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Metalloproteinases facilitate connection of wound bed vessels to pre-existing skin graft vasculature


Knapik, Alicia; Hegland, Niels; Calcagni, Maurizio; Althaus, Martina; Vollmar, Brigitte; Giovanoli, Pietro; Lindenblatt, Nicole (2012). Metalloproteinases facilitate connection of wound bed vessels to pre-existing skin graft vasculature. Microvascular Research, 84(1):16-23.

Abstract

BACKGROUND: Despite advances in tissue engineering of human skin, the exact revascularization processes remain unclear. Therefore it was the aim of this study to investigate the vascular transformations during engraftment and to identify associated proteolytic factors.
METHODS: The modified dorsal skinfold chamber with autologous skin grafting was prepared in C57BL/6J mice, and intravital microscopy was performed. The expression of proteases and vascular factors was quantified by immunohistochemistry.
RESULTS: Reperfusion of the skin graft after 72hours was followed by a temporary angiogenic response of the graft vessels. Wound bed bud formation appeared after 24 to 48hours representing starting points for capillary sprouting. In the reperfused skin graft larger buds developed over several days without transformation into angiogenic sprouts; instead pruning took place. MT1-MMP was detected at sprout tips of in-growing vessels. MMP-2 expression was located at the wound bed/graft connection sites. Pericytes were found to withdraw from the angiogenic vessel in order to facilitate sprouting.
CONCLUSIONS: Skin graft vasculature responded with temporary angiogenesis to reperfusion, which was pruned after several days and exhibited a different morphology than regular sprouting angiogenesis present within the wound bed. Furthermore we identified MT1-MMP as sprout-tip located protease indicating its potential role as sprout growth facilitator as well as potentially in lysing the existing graft capillaries in order to connect to them. The differences between the wound bed and skin graft angiogenesis may represent a relevant insight into the processes of vascular pruning and may help in the engineering of skin substitutes.

Abstract

BACKGROUND: Despite advances in tissue engineering of human skin, the exact revascularization processes remain unclear. Therefore it was the aim of this study to investigate the vascular transformations during engraftment and to identify associated proteolytic factors.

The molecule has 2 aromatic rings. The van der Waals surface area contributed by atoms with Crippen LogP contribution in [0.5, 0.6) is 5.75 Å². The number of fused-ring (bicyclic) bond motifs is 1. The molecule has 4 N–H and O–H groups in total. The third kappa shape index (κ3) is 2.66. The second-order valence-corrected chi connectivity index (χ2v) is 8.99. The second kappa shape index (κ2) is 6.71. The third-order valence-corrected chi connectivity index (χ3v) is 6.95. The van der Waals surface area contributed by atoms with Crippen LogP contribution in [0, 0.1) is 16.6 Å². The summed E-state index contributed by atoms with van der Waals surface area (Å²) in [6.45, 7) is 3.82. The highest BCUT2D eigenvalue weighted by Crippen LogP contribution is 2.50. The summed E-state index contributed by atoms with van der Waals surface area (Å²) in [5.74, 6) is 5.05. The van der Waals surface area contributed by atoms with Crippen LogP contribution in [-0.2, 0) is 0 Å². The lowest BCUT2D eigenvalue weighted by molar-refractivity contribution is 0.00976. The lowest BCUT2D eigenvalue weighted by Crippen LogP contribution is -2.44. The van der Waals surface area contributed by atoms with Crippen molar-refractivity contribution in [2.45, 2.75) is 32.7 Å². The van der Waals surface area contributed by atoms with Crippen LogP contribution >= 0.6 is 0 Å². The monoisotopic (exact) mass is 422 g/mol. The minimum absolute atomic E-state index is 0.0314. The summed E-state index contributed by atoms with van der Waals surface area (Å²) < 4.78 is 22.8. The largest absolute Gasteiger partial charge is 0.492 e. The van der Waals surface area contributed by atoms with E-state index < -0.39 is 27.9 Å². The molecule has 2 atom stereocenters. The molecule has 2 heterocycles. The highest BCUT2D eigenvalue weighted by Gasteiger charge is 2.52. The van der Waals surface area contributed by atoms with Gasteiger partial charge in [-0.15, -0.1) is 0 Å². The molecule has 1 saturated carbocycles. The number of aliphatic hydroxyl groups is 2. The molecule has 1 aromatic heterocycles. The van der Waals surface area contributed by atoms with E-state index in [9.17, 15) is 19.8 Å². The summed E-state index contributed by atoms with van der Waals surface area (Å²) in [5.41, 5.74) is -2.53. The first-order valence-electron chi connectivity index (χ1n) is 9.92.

METHODS: The modified dorsal skinfold chamber with autologous skin grafting was prepared in C57BL/6J mice, and intravital microscopy was performed. The expression of proteases and vascular factors was quantified by immunohistochemistry.
RESULTS: Reperfusion of the skin graft after 72hours was followed by a temporary angiogenic response of the graft vessels. Wound bed bud formation appeared after 24 to 48hours representing starting points for capillary sprouting. In the reperfused skin graft larger buds developed over several days without transformation into angiogenic sprouts; instead pruning took place. MT1-MMP was detected at sprout tips of in-growing vessels. MMP-2 expression was located at the wound bed/graft connection sites. Pericytes were found to withdraw from the angiogenic vessel in order to facilitate sprouting.
CONCLUSIONS: Skin graft vasculature responded with temporary angiogenesis to reperfusion, which was pruned after several days and exhibited a different morphology than regular sprouting angiogenesis present within the wound bed. Furthermore we identified MT1-MMP as sprout-tip located protease indicating its potential role as sprout growth facilitator as well as potentially in lysing the existing graft capillaries in order to connect to them. The differences between the wound bed and skin graft angiogenesis may represent a relevant insight into the processes of vascular pruning and may help in the engineering of skin substitutes.

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3 citations in Web of Science®
2 citations in Scopus®
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Additional indexing

Item Type:Journal Article, refereed, original work
Communities & Collections:04 Faculty of Medicine > University Hospital Zurich > Division of Surgical Research
04 Faculty of Medicine > University Hospital Zurich > Clinic for Reconstructive Surgery
Dewey Decimal Classification:610 Medicine & health
Language:English
Date:July 2012
Deposited On:18 Feb 2013 12:31
Last Modified:05 Apr 2016 16:28
Publisher:Elsevier
ISSN:0026-2862
Publisher DOI:https://doi.org/10.1016/j.mvr.2012.04.001
PubMed ID:22521453

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